Illegal mining “epidemic” in the Amazon could be combated with high-tech mapping

By January 16, 2019

Between August 2017 and July 2018, Brazil had its worst year for deforestation in over a decade, according to the Environmental Ministry. With Jair Bolsonaro and his newly-appointed Environmental Minister Ricardo de Aquino Salles, who has previously said that climate change is a “dogma,” it is unlikely this will  improve.

Bolsonaro has routinely attacked the Brazilian Institute of Environment and Renewable Natural Resources (Ibama). In first week of Bolsonaro’s presidency, the environmental chief  of Ibama also resigned amid criticisms that there were irregularities in the budget. A high-ranking official of the company told Al Jazeera that Bolsonaro was attempting “to get rid of our ability to halt policing for those committing environmental crimes.”

Policing in the Amazon is a tricky task for all countries attempting to protect the forest, which is home to a plethora of unique flora and fauna. However, poor infrastructure and limited budget mean that a police presence is absent in swathes of the jungle and illegal deforestation or mining often takes place.

Environmental news site Mongabay reported that current illegal mining in the Amazon is “not comparable to any other period in its history,” according to a joint study of six Amazonian countries. The report also created an interactive map, which shows a minimum of  2,312 sites, 245 areas and 30 rivers affected by illegal mining across the Amazon.

According to the report, the majority of cases were in Venezuela, followed by Brazil and Ecuador, although the Peruvian region of Madre de Dios is considered to have experienced the highest level of degradation due to gold mining in the whole Amazon. The rising price of gold and precious metals have contributed to the mining “epidemic” that has swept the region, along with the staggering rate of impunity in the sector.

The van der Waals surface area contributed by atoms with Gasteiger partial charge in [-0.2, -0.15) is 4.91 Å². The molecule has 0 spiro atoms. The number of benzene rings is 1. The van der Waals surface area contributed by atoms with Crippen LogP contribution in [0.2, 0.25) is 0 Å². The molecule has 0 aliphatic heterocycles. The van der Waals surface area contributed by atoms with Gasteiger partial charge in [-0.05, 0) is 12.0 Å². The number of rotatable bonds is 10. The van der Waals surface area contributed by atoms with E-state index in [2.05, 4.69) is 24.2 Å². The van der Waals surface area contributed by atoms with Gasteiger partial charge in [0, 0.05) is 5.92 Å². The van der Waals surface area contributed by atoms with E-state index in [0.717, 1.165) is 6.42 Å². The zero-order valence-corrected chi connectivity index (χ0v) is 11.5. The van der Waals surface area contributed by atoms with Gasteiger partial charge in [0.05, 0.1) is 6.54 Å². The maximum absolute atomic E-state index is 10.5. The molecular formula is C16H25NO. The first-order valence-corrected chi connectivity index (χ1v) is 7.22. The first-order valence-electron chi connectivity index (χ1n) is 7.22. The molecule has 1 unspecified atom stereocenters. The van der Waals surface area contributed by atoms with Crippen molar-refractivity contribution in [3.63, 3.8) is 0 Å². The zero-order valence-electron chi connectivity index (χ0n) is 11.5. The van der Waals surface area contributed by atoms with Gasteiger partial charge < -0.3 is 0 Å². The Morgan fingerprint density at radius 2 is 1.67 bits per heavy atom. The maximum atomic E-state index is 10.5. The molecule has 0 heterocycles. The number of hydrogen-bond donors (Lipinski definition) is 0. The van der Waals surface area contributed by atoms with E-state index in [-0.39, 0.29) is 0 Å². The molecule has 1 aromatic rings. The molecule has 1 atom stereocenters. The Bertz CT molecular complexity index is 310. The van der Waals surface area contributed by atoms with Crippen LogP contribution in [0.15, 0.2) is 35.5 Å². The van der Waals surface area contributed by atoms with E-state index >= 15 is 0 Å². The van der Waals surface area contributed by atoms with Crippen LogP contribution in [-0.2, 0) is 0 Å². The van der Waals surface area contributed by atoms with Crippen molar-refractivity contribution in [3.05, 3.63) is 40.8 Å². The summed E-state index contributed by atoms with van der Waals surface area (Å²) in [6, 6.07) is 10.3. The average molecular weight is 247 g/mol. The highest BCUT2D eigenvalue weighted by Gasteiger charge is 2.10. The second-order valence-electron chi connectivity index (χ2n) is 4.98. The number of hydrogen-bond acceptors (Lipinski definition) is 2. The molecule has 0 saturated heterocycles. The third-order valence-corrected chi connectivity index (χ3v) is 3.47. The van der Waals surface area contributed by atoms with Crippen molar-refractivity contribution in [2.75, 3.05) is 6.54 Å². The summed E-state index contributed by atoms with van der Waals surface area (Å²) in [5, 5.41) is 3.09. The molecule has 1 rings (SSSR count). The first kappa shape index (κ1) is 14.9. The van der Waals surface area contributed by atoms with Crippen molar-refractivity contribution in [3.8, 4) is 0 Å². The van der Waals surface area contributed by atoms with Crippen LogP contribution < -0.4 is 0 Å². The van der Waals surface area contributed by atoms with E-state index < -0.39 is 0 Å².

Peruvian media source Semana explained  that even if individuals carrying out these illegal activities are caught, it is almost impossible for them to be convicted, due to the difficulty of finding sufficient evidence. For example, the justice authorities require parts of the equipment used to carry mining as evidence, but often the miners manage to destroy the machinery before they are caught.

Peruvian startup AmigoCloud are using their Geographic Information System (GIS) mapping technology to help combat the rampant deforestation its country is experiencing. The group have recently partnered with CONIDA, the Peruvian space agency to help them process satellite images faster than ever. This will give local and regional governments the ability to more effectively track illegal mining, logging, deforestation and drugs trafficking, and hopefully provide all-important evidence to help catch the perpetrators of these crimes.

As technology and satellite imaging improve, it is hoped that it will be easier to track and protect the Amazon forest without having to spend millions to implement on-the-ground investigations, with the added benefit that it reduces impact on both the forest itself and the indigenous communities that live within it.

Disclosure: This article includes a client of an Espacio portfolio company